Attorney general tops Wisconsin statewide ballot

Voters cast their ballots at Fox Valley Lutheran High School in Appleton, Aug. 12, 2014. (WLUK/Andrew LaCombe)

MADISON, Wis. (AP) - A three-way race for attorney general topped the ticket for Democrats in Wisconsin's statewide primary Tuesday, with most of the biggest battles - including a competitive race for governor - still to come this fall.

The attorney general's seat is open after incumbent Republican J.B. Van Hollen decided against seeking a third term. The winner of the Democratic primary will advance to face Waukesha County District Attorney Brad Schimel, a Republican, in November. The Democratic candidates are state Rep. Jon Richards of Milwaukee and district attorneys Susan Happ of Jefferson County and Ismael Ozanne of Dane County.

Tom Michalski, 61, a retired machine repair mechanic in Oak Creek, said he voted for Richards because of his experience serving in the Assembly since 1999.

"He has done a good job," Michalski said.

Marak Schaitel, a retired pizza restaurant owner from Madison, voted for Happ because he said he liked her position on wanting to rehabilitate drug offenders. But Schaitel and other voters said they had a hard time differentiating among the three Democrats.

"They kind of blend together," said George Esser, 65, a retired state employee from Madison. He didn't vote for anyone in the attorney general race.

Two Democrats also are on the primary ballot for governor, although former Trek Bicycles executive Mary Burke was expected to easily defeat longshot candidate Brett Hulsey, who raised almost no money for the campaign and was largely shunned by party leaders, donors and other office holders.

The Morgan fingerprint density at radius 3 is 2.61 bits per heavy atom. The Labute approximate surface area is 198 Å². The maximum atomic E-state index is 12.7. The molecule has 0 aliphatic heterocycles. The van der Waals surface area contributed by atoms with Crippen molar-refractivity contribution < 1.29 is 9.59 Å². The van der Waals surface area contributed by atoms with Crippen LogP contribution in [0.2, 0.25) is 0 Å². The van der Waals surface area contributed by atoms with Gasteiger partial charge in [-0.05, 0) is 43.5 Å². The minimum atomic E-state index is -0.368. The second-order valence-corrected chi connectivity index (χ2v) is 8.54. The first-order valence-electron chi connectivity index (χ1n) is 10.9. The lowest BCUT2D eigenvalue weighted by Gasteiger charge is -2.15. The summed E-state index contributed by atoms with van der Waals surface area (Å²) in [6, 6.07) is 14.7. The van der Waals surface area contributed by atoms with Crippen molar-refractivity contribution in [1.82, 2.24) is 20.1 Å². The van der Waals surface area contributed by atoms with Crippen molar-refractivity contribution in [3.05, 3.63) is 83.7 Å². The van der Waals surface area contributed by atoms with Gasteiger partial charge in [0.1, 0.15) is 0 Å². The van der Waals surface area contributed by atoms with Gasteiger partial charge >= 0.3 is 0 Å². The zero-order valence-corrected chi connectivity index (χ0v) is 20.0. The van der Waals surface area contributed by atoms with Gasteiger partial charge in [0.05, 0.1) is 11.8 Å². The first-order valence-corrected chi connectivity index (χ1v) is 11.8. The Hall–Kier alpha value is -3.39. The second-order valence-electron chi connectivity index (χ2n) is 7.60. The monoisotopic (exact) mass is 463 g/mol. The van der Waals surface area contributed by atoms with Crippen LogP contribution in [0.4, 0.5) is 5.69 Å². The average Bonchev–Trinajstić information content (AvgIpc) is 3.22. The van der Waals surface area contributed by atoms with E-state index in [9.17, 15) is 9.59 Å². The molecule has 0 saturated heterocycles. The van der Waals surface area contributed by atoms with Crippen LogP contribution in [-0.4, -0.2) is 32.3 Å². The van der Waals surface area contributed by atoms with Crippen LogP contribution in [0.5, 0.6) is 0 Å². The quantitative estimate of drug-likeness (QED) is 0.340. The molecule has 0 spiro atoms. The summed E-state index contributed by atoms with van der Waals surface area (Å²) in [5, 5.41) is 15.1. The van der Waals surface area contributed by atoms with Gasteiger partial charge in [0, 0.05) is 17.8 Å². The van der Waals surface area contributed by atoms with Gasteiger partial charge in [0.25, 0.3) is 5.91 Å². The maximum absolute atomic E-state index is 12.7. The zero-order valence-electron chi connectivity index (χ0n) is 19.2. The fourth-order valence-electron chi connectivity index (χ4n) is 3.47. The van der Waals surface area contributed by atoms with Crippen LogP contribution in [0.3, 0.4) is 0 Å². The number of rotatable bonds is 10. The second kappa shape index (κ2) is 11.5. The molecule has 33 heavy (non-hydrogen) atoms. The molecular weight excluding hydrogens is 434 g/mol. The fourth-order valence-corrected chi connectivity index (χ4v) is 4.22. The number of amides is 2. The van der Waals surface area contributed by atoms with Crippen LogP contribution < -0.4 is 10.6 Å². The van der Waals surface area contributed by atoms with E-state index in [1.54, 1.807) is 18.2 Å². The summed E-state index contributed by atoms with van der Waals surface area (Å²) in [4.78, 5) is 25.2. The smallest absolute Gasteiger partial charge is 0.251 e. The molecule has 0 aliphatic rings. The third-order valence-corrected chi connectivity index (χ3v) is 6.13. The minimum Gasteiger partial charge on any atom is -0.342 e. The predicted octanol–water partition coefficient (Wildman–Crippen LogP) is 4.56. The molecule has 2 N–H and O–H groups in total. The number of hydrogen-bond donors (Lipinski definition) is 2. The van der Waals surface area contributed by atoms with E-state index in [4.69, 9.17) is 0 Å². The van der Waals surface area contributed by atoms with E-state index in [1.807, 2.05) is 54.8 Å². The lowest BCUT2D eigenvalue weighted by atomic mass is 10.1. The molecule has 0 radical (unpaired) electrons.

Jeff Schultz, 59, an educational assistant in Racine, said he voted for Burke and considered Hulsey a "nonfactor." Esser said, "I just can't take that Brett Hulsey seriously."

Republican Gov. Scott Walker was unopposed in the primary.

Voters also were casting ballots in contested primaries in five congressional districts, more than two dozen legislative races, and the Democratic lieutenant governor's race. Turnout was expected to hit only 15 percent, as none of the statewide races generated much excitement or interest.

The candidates for attorney general have struggled to differentiate themselves in a campaign where they largely agreed on most issues. Richards is the only one of the three without experience as a prosecutor. Happ is the only one who doesn't support making first-time drunken driving offenses a crime, rather than just a traffic citation as it is now.

Ozanne lagged in fundraising, while Richards was the first to get on television with an ad touting his experience. Happ released her first spot a week before the election, showing her riding a motorcycle and emphasizing her experience as a prosecutor.

In other races on the ballot:

U.S. HOUSE: In perhaps the most hotly contested primary contest, four Republicans were vying for the open 6th Congressional District which covers east-central Wisconsin. State Sens. Joe Leibham of Sheboygan and Glenn Grothman of West Bend faced state Rep. Duey Stroebel of Saukville and Tom Denow, a retired technical college instructor from Oshkosh.


GOVERNOR: In the governor's race, Burke largely ignored Hulsey and refused to debate him. Hulsey tried to draw attention to his campaign through a series of stunts, including promising to hand out homemade Ku Klux Klan hats at the Republican Party convention, but didn't raise enough money to help get his message out or seriously contend with Burke.


LIEUTENANT GOVERNOR: State Sen. John Lehman of Racine faced Madison activist Mary Jo Walters in the Democratic primary for lieutenant governor. Lt. Gov. Rebecca Kleefisch didn't have an opponent in the Republican primary.


SECRETARY OF STATE: There was a Republican primary for secretary of state, and both a GOP and Democratic primary for state treasurer. But since both offices have largely been stripped of their duties in recent years, and wield little to no real power, the races generated little attention.